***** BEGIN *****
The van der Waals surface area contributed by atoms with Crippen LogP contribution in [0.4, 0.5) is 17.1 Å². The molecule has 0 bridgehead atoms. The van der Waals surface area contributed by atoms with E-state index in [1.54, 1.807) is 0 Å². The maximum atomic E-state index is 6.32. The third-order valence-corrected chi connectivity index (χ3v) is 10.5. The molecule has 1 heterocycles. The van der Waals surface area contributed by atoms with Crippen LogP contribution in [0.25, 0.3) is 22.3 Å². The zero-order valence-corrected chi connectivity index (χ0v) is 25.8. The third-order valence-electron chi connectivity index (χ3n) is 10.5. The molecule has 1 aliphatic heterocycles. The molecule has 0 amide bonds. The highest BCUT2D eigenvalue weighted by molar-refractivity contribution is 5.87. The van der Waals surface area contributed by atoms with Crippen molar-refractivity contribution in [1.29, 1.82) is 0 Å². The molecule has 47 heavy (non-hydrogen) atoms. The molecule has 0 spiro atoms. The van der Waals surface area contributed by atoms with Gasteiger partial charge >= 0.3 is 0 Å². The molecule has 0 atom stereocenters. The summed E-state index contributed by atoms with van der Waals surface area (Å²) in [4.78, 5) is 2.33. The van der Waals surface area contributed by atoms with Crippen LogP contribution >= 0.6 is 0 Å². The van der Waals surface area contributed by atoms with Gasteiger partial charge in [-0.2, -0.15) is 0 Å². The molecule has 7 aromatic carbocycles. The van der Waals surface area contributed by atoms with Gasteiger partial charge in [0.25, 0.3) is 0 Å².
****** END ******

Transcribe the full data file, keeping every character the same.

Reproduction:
The van der Waals surface area contributed by atoms with Crippen LogP contribution in [0.4, 0.5) is 17.1 Å². The molecule has 0 bridgehead atoms. The van der Waals surface area contributed by atoms with E-state index in [1.54, 1.807) is 0 Å². The maximum atomic E-state index is 6.32. The third-order valence-corrected chi connectivity index (χ3v) is 10.5. The molecule has 1 heterocycles. The van der Waals surface area contributed by atoms with Crippen LogP contribution in [0.25, 0.3) is 22.3 Å². The zero-order valence-corrected chi connectivity index (χ0v) is 25.8. The third-order valence-electron chi connectivity index (χ3n) is 10.5. The molecule has 1 aliphatic heterocycles. The molecule has 0 amide bonds. The highest BCUT2D eigenvalue weighted by molar-refractivity contribution is 5.87. The van der Waals surface area contributed by atoms with Crippen molar-refractivity contribution in [1.29, 1.82) is 0 Å². The molecule has 47 heavy (non-hydrogen) atoms. The molecule has 0 spiro atoms. The van der Waals surface area contributed by atoms with Gasteiger partial charge >= 0.3 is 0 Å². The molecule has 0 atom stereocenters. The summed E-state index contributed by atoms with van der Waals surface area (Å²) in [4.78, 5) is 2.33. The van der Waals surface area contributed by atoms with Crippen LogP contribution >= 0.6 is 0 Å². The van der Waals surface area contributed by atoms with Gasteiger partial charge in [-0.2, -0.15) is 0 Å². The molecule has 7 aromatic carbocycles. The van der Waals surface area contributed by atoms with Gasteiger partial charge in [0.25, 0.3) is 0 Å².